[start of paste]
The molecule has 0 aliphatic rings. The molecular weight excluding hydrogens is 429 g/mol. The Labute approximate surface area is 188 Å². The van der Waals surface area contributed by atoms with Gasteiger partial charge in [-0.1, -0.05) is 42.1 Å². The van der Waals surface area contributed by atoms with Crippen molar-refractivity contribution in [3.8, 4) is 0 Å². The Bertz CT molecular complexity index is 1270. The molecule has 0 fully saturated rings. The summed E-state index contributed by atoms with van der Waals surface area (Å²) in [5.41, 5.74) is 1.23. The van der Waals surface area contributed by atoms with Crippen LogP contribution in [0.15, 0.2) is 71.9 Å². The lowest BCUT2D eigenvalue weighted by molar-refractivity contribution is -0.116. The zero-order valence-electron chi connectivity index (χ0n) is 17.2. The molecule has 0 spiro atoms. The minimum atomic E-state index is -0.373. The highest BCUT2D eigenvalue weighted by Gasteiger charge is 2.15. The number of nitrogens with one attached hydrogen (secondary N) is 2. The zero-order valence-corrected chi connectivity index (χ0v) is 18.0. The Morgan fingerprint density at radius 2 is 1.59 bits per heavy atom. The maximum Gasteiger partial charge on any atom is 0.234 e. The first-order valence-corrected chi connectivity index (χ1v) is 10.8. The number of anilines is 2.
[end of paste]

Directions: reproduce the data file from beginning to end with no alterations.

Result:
The molecule has 0 aliphatic rings. The molecular weight excluding hydrogens is 429 g/mol. The Labute approximate surface area is 188 Å². The van der Waals surface area contributed by atoms with Gasteiger partial charge in [-0.1, -0.05) is 42.1 Å². The van der Waals surface area contributed by atoms with Crippen molar-refractivity contribution in [3.8, 4) is 0 Å². The Bertz CT molecular complexity index is 1270. The molecule has 0 fully saturated rings. The summed E-state index contributed by atoms with van der Waals surface area (Å²) in [5.41, 5.74) is 1.23. The van der Waals surface area contributed by atoms with Crippen LogP contribution in [0.15, 0.2) is 71.9 Å². The lowest BCUT2D eigenvalue weighted by molar-refractivity contribution is -0.116. The zero-order valence-electron chi connectivity index (χ0n) is 17.2. The molecule has 0 spiro atoms. The minimum atomic E-state index is -0.373. The highest BCUT2D eigenvalue weighted by Gasteiger charge is 2.15. The number of nitrogens with one attached hydrogen (secondary N) is 2. The zero-order valence-corrected chi connectivity index (χ0v) is 18.0. The Morgan fingerprint density at radius 2 is 1.59 bits per heavy atom. The maximum Gasteiger partial charge on any atom is 0.234 e. The first-order valence-corrected chi connectivity index (χ1v) is 10.8. The number of anilines is 2.